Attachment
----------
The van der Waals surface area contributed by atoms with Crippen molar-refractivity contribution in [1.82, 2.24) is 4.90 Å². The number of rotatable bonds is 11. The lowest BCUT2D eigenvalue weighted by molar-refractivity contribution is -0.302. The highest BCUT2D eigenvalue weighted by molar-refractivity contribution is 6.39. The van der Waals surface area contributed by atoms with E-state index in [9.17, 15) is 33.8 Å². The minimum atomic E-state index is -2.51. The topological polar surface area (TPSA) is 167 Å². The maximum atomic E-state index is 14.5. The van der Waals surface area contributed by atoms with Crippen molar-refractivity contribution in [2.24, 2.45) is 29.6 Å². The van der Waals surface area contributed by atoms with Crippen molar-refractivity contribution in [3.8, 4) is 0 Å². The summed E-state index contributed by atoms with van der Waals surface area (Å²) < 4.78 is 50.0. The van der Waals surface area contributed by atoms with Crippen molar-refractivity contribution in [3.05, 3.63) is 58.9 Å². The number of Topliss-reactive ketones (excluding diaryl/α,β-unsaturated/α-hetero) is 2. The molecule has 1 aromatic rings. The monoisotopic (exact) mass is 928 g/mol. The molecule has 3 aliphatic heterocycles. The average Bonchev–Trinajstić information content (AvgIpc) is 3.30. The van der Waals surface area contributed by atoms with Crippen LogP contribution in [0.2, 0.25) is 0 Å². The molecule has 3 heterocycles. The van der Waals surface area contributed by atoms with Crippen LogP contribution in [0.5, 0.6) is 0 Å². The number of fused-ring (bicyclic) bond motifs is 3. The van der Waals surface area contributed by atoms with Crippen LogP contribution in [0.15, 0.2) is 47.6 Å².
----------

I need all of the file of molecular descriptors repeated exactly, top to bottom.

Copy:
The van der Waals surface area contributed by atoms with Crippen molar-refractivity contribution in [1.82, 2.24) is 4.90 Å². The number of rotatable bonds is 11. The lowest BCUT2D eigenvalue weighted by molar-refractivity contribution is -0.302. The highest BCUT2D eigenvalue weighted by molar-refractivity contribution is 6.39. The van der Waals surface area contributed by atoms with E-state index in [9.17, 15) is 33.8 Å². The minimum atomic E-state index is -2.51. The topological polar surface area (TPSA) is 167 Å². The maximum atomic E-state index is 14.5. The van der Waals surface area contributed by atoms with Crippen molar-refractivity contribution in [2.24, 2.45) is 29.6 Å². The van der Waals surface area contributed by atoms with Crippen molar-refractivity contribution in [3.8, 4) is 0 Å². The summed E-state index contributed by atoms with van der Waals surface area (Å²) < 4.78 is 50.0. The van der Waals surface area contributed by atoms with Crippen molar-refractivity contribution in [3.05, 3.63) is 58.9 Å². The number of Topliss-reactive ketones (excluding diaryl/α,β-unsaturated/α-hetero) is 2. The molecule has 1 aromatic rings. The monoisotopic (exact) mass is 928 g/mol. The molecule has 3 aliphatic heterocycles. The average Bonchev–Trinajstić information content (AvgIpc) is 3.30. The van der Waals surface area contributed by atoms with Crippen LogP contribution in [0.2, 0.25) is 0 Å². The molecule has 3 heterocycles. The van der Waals surface area contributed by atoms with Crippen LogP contribution in [0.5, 0.6) is 0 Å². The number of fused-ring (bicyclic) bond motifs is 3. The van der Waals surface area contributed by atoms with Crippen LogP contribution in [0.15, 0.2) is 47.6 Å².